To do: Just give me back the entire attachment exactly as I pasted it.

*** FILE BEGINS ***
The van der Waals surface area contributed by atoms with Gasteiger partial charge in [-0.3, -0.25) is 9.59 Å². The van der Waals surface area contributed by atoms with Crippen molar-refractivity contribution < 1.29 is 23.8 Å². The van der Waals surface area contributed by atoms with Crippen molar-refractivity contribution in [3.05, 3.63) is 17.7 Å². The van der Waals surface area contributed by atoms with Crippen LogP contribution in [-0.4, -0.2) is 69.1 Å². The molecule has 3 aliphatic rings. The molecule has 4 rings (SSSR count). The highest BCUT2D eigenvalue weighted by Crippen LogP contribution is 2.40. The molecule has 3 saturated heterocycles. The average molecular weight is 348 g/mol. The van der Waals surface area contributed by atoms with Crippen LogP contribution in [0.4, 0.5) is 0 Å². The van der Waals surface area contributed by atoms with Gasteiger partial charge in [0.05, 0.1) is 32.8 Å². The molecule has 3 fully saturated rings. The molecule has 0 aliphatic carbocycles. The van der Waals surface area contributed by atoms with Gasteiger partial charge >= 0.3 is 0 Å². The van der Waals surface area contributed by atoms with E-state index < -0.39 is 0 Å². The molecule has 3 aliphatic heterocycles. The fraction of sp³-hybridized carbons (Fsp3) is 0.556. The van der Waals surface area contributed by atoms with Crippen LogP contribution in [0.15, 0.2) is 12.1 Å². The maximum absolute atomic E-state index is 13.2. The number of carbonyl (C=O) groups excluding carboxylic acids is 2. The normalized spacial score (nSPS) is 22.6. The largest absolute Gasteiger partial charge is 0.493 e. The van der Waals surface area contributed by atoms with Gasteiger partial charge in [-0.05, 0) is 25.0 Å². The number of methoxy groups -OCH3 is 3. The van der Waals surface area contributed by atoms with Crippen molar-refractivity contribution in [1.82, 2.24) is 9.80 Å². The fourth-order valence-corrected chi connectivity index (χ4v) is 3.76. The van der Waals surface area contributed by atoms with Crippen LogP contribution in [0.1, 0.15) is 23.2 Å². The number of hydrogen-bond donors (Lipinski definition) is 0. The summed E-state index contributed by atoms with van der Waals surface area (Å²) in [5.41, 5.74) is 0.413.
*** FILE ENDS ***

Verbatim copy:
The van der Waals surface area contributed by atoms with Gasteiger partial charge in [-0.3, -0.25) is 9.59 Å². The van der Waals surface area contributed by atoms with Crippen molar-refractivity contribution < 1.29 is 23.8 Å². The van der Waals surface area contributed by atoms with Crippen molar-refractivity contribution in [3.05, 3.63) is 17.7 Å². The van der Waals surface area contributed by atoms with Crippen LogP contribution in [-0.4, -0.2) is 69.1 Å². The molecule has 3 aliphatic rings. The molecule has 4 rings (SSSR count). The highest BCUT2D eigenvalue weighted by Crippen LogP contribution is 2.40. The molecule has 3 saturated heterocycles. The average molecular weight is 348 g/mol. The van der Waals surface area contributed by atoms with Crippen LogP contribution in [0.4, 0.5) is 0 Å². The van der Waals surface area contributed by atoms with Gasteiger partial charge in [0.05, 0.1) is 32.8 Å². The molecule has 3 fully saturated rings. The molecule has 0 aliphatic carbocycles. The van der Waals surface area contributed by atoms with Gasteiger partial charge >= 0.3 is 0 Å². The van der Waals surface area contributed by atoms with E-state index < -0.39 is 0 Å². The molecule has 3 aliphatic heterocycles. The fraction of sp³-hybridized carbons (Fsp3) is 0.556. The van der Waals surface area contributed by atoms with Crippen LogP contribution in [0.15, 0.2) is 12.1 Å². The maximum absolute atomic E-state index is 13.2. The number of carbonyl (C=O) groups excluding carboxylic acids is 2. The normalized spacial score (nSPS) is 22.6. The largest absolute Gasteiger partial charge is 0.493 e. The van der Waals surface area contributed by atoms with Gasteiger partial charge in [-0.05, 0) is 25.0 Å². The number of methoxy groups -OCH3 is 3. The van der Waals surface area contributed by atoms with Crippen molar-refractivity contribution in [1.82, 2.24) is 9.80 Å². The fourth-order valence-corrected chi connectivity index (χ4v) is 3.76. The van der Waals surface area contributed by atoms with Crippen LogP contribution in [0.1, 0.15) is 23.2 Å². The number of hydrogen-bond donors (Lipinski definition) is 0. The summed E-state index contributed by atoms with van der Waals surface area (Å²) in [5.41, 5.74) is 0.413.